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But the leadership and heroics James displayed by leading his Heat team to a stirring title defence means LeBron has now become something even greater.
LeBron James is now a legend.
A lot of neutrals who were watching the final 7 games of this NBA season would have hoped that the underdogs San Antonio Spurs would upset the man that was responsible for the ‘decision’ (something even the departing NBA commissioner David Stern found deplorable) and who publicly proclaimed that he would see Miami win eight titles (something that is now admittedly well in play!).
Even though his none-too-insignificant abilities are worthy of respect, it is still very difficult to root for the man.
However, one can do nothing but applaud the greatest basketball player on the planet for absorbing the most executive, analytical, expert and armchair criticisms that have ever been thrown at an individual, and using them as motivation to win back-to-back NBA titles.
LeBron and coach Eric Spoelstra will, to their credit, divert the inevitable attention that will fall on the efforts of James back to the all- round team performance, which was admittedly mighty.
But make no bones about it, this is Lebron’s team; and without his super hero efforts in game 6 and 7, the Larry O’Brien trophy would now be covered with the fingerprints of Duncan, Popovich and Parker.
This is not to belittle the other member of Miami’s roster. But the fact is that even LeBron’s teammates know the above statement to be true, as was evidenced in the team’s joyous reaction to their leader’s MVP award.
To the man, they are no doubt grateful for participating on the King’s court.
As rightfully as LeBron was roundly and deservedly cut down for the strange 2011 finals effort and subsequent defeat, he just as deservedly needs all the plaudits one can meter out where this Heat victory is concerned.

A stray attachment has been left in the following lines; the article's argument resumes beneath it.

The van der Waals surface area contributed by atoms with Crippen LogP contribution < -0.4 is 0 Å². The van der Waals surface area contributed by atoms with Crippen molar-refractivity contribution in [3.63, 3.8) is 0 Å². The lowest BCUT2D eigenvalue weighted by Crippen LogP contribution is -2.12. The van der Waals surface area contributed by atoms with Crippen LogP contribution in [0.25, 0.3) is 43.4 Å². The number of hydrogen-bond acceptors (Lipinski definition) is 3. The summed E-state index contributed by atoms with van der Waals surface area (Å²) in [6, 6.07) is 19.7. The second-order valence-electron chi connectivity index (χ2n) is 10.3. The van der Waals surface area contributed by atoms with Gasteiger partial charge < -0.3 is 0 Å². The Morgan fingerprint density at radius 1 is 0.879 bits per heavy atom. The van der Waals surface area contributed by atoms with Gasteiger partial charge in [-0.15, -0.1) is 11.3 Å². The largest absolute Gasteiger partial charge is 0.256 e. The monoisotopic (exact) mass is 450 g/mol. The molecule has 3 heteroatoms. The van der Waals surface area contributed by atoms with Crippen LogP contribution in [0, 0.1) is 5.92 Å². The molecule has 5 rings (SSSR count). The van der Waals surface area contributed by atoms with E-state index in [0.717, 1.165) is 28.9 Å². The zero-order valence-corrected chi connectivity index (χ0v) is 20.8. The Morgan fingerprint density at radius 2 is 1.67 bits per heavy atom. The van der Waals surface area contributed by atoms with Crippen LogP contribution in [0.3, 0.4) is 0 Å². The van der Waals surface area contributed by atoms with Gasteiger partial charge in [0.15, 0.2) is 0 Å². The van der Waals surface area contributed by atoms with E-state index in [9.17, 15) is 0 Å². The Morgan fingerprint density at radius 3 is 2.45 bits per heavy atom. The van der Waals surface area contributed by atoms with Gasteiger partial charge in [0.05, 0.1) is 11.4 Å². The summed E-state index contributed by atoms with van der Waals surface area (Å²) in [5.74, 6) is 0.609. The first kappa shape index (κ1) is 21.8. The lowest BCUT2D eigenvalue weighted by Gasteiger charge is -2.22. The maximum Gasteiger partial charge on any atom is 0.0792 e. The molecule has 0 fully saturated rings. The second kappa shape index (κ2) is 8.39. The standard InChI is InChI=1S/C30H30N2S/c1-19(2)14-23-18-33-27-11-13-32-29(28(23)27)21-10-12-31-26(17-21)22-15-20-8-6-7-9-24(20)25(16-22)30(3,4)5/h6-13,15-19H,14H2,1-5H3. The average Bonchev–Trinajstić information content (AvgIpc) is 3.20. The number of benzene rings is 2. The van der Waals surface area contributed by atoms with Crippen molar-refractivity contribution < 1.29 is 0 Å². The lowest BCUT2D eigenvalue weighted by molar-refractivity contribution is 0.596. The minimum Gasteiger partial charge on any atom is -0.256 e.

The NBA uses the word ‘Big’ as the tag in its advertising campaign accompanied by footage of NBA stars making ‘big’ plays.
For next season, James’s stat lines from the final two elimination games of this absorbing finals series need only accompany ‘Big’. We will all know what the NBA is getting at.
James’ game 6 and 7 performances were, considering the stakes, the biggest and most effective of his career.
Last year, Miami faced a young OKC Thunder team that wilted on the big stage and under the weight of a combined big three effort. This year, Miami faced a ‘big boy’ series, as Spurs coach Gregg Popovich coined it.
This was no place for a champion with anxiety and confidence issues, something that was alluded to in 2011 and was seemingly apparent during LeBron’s game 3 and 5 efforts this year.
But on consecutive nights, with their season and ‘legacy’ on the line, the ‘big three’ was the group wilting as it was often reduced to a ‘big two’, and James was called upon to carry the load.
For example, game 6 saw Chris Bosh come up with some game-saving plays while Wade was quiet. In game 7, the big man laid a goose egg on offence and was barely visible in defence, while Wade came on with 23 points and vital rebounds.
And while these schizophrenic performances were going on around him, LeBron held his nerve to play two of the most ‘clutch’ games seen in finals history.
Cometh the hour, cometh the King.
But despite the heroics, one cannot ignore how easily it all could have been catastrophically different for James and the Heat.
Indeed, the closeness with which the Spurs came to recording a famous finals victory could now be used in any dictionary, referenced under ‘near miss’.
There has been much analysis of every Spurs play that occurred in that extraordinary final 22 seconds of regulation game 6.
Ginobilli and Leonard’s free throw misses are stand-outs, as was the failure of the Spurs to secure rebounds that led to LeBron’s late second chance three-pointer and that shot by Ray Allen.
But as the excellent Zach Lowe points out in this amazing Grantland piece, there are many incidents that occur throughout a basketball game that all have equal bearing on an outcome.
Lowe reminds us that no one event can ever be blamed for defeat.
But Tony Parker will no doubt go over that final second drive in game 6, Ginobili will no doubt stew over that no call, and from game 7, Tim Duncan will be haunted by his point blank miss to tie the game with 30 seconds to go.
Had any of these moments gone the way of the Spurs, we could now be talking about James and the Heat’s legacy being under threat, along with the potential break up of the ‘big three’.
The fact that we are not has much to do with the efforts of a champion and, in turn, the creation of a legend.